10 Things You Didn’t Know about Albertsons CEO Robert Miller

Robert Miller isn’t the most famous businessperson out there. However, he is nonetheless an influential figure in the business world, seeing as how he is responsible for running Albertsons, which can claim to be one of the biggest chains in the United States. As a result, interested individuals might want to read up on him to learn more about his achievements as well as how he accomplishes the tasks entrusted to him. Here are 10 things that you may or may not have known about Robert Miller:

1. Born in Louisville, Mississippi

Miller was born in a place called Louisville, which can be found in the state of Mississippi. Said city happens to be the county seat of Winston County, with which it shares a namesake. This is because both the city and the county are named after a man named Louis Winston, who was an officer in the militia who went on to become a judge on the state’s Supreme Court.

2. Got Polio

It is interesting to note that Miller is old enough that he grew up in a time when the polio vaccine wasn’t in widespread use because it wasn’t invented until the 1950s. Due to this, he was one of the numerous children in those times who contracted polio. This put him in the hospital for a full year’s time, which was in addition to a handicap to his right leg.

3. Played Sports in High School

Nonetheless, Miller continued to play sports in spite of his handicap. As a result, he winded up becoming the captain of his high school football team, which was followed by a short stint on his college football team as well. However, that stint caused him to realize that he wasn’t big enough and fast enough to make it further in football.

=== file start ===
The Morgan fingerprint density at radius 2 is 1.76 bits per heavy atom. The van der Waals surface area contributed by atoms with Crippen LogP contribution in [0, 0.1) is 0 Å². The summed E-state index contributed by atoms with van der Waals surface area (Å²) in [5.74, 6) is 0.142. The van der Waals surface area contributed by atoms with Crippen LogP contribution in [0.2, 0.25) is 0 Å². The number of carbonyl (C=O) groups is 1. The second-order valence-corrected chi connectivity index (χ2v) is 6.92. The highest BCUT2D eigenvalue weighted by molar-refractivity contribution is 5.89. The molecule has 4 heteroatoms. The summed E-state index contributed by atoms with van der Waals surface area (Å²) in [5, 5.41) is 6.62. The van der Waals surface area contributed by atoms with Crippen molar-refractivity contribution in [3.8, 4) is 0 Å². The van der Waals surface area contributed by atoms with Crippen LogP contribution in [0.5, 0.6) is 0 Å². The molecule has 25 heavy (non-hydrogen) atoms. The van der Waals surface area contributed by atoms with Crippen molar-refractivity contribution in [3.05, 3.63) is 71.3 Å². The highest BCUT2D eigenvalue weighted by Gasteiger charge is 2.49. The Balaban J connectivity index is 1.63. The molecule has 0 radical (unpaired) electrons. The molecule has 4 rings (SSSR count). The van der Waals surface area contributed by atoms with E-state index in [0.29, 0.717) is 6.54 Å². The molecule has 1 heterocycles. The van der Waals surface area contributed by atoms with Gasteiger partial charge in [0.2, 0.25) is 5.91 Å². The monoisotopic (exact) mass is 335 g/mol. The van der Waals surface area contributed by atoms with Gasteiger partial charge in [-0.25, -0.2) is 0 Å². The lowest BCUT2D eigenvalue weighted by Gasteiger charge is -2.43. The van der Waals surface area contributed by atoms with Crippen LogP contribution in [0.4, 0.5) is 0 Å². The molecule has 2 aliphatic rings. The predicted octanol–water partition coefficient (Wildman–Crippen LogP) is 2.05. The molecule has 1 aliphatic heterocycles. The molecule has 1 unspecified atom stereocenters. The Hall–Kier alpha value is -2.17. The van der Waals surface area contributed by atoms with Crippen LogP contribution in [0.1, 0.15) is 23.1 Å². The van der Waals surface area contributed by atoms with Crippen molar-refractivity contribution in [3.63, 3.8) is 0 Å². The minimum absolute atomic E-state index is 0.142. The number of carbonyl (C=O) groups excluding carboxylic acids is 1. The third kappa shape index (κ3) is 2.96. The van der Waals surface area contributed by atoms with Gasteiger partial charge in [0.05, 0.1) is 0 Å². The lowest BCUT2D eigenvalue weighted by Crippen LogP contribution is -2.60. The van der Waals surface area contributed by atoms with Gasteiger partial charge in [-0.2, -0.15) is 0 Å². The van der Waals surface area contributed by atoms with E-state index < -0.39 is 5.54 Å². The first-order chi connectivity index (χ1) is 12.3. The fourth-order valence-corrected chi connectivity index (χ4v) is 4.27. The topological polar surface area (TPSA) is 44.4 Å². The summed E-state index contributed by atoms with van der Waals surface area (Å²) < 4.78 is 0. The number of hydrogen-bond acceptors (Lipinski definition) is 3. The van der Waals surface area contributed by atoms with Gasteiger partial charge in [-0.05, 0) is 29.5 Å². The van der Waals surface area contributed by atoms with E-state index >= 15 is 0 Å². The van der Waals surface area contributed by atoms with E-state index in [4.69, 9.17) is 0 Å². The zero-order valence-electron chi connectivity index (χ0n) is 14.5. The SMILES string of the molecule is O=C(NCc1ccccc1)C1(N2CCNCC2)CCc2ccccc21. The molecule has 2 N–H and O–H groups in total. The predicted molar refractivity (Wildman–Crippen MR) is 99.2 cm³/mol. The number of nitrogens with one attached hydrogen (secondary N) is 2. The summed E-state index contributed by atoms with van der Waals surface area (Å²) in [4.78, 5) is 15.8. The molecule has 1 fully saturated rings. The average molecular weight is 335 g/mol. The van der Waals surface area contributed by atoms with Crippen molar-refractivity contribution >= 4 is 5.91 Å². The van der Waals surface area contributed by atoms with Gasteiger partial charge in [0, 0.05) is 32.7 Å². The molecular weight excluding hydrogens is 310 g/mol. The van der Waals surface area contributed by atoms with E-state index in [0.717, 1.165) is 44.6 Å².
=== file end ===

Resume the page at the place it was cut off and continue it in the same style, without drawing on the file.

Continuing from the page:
4. He Chose His First Job Because of Sports

Miller started working at a young age. In fact, it is interesting to note that he chose his first job because of the flexibility of its schedule, which was important because he wanted to be able to find time for football practice in spite of those commitments.

5. He Sorted Bottles

For those who are curious, Miller’s first job involved sorting bottles, which involved making sure that returned bottles would be put in the right crates for the right soda pop manufacturers. This sounds simple enough, but the reality of things was rather unpleasant. For example, Miller has mentioned using the same shirt for the job again and again over the course of six months because whenever he brought a clean shirt, it would be ruined by the end of the day.

6. Didn’t Plan Out His Promotions

There are some people who start planning out their futures from the start. However, Miller wasn’t one of them. Supposedly, he says that he was so focused on doing his job that he never expected the promotions that he continued to get in those early days.

7. Oversaw the Reunion of Albertsons

In 2006, Albertsons was separated into three components because of financial issues. Miller was chosen to run one of the three components, which was owned by Cerberus Capital Management. As a result, he was able to preside over the 2013 reunion with a component that had been sold to Supervalu, which is in addition to the acquisition of Safeway.

8. Believes in Taking Care of Employees

Miller believes in treating his employees well. His reasoning for this is simple and straightforward. In short, if he treats his employees well, they will treat their customers well, who in turn, will treat Albertsons well.

9. Believes in a Decentralized Model

On a related note, Miller believes in a decentralized model in which people are entrusted with more responsibilities over their particular part of the grocery chain. This is important because local people tend to have a better idea of what local customers want, meaning that too much centralization can be detrimental.

10. Believes that Albertsons Got Sidetracked

Ultimately, Miller believes that Albertsons ran into serious problems in the mid 2000s because its leadership got distracted from the fundamentals of their business success in preference for focusing on secondary concerns. As a result, what had once been a financially strong company turned into something of a mess that took a lot of effort to put back into working order.


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